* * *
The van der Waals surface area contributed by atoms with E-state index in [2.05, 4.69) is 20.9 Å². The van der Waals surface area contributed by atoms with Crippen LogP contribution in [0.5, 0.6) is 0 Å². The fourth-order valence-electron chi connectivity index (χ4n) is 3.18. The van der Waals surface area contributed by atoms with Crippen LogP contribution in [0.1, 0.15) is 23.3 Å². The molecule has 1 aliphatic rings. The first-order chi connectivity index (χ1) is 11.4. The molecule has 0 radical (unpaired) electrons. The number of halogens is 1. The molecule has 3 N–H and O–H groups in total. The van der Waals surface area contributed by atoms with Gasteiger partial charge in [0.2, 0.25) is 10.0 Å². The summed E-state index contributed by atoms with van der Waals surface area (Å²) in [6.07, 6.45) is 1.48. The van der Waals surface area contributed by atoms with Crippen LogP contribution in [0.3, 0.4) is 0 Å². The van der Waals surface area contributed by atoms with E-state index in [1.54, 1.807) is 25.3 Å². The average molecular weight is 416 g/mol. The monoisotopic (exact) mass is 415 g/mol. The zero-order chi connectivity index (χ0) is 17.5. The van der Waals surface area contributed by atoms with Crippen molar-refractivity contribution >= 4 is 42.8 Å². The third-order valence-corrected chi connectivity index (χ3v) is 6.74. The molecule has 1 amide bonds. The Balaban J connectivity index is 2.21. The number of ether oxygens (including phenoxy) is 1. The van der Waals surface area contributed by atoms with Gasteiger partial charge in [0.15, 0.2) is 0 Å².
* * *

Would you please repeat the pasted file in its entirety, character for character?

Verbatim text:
The van der Waals surface area contributed by atoms with E-state index in [2.05, 4.69) is 20.9 Å². The van der Waals surface area contributed by atoms with Crippen LogP contribution in [0.5, 0.6) is 0 Å². The fourth-order valence-electron chi connectivity index (χ4n) is 3.18. The van der Waals surface area contributed by atoms with Crippen LogP contribution in [0.1, 0.15) is 23.3 Å². The molecule has 1 aliphatic rings. The first-order chi connectivity index (χ1) is 11.4. The molecule has 0 radical (unpaired) electrons. The number of halogens is 1. The molecule has 3 N–H and O–H groups in total. The van der Waals surface area contributed by atoms with Gasteiger partial charge in [0.2, 0.25) is 10.0 Å². The summed E-state index contributed by atoms with van der Waals surface area (Å²) in [6.07, 6.45) is 1.48. The van der Waals surface area contributed by atoms with Crippen LogP contribution in [0.3, 0.4) is 0 Å². The van der Waals surface area contributed by atoms with E-state index in [1.54, 1.807) is 25.3 Å². The average molecular weight is 416 g/mol. The monoisotopic (exact) mass is 415 g/mol. The zero-order chi connectivity index (χ0) is 17.5. The van der Waals surface area contributed by atoms with Crippen molar-refractivity contribution >= 4 is 42.8 Å². The third-order valence-corrected chi connectivity index (χ3v) is 6.74. The molecule has 1 amide bonds. The Balaban J connectivity index is 2.21. The number of ether oxygens (including phenoxy) is 1. The van der Waals surface area contributed by atoms with Gasteiger partial charge in [0.15, 0.2) is 0 Å².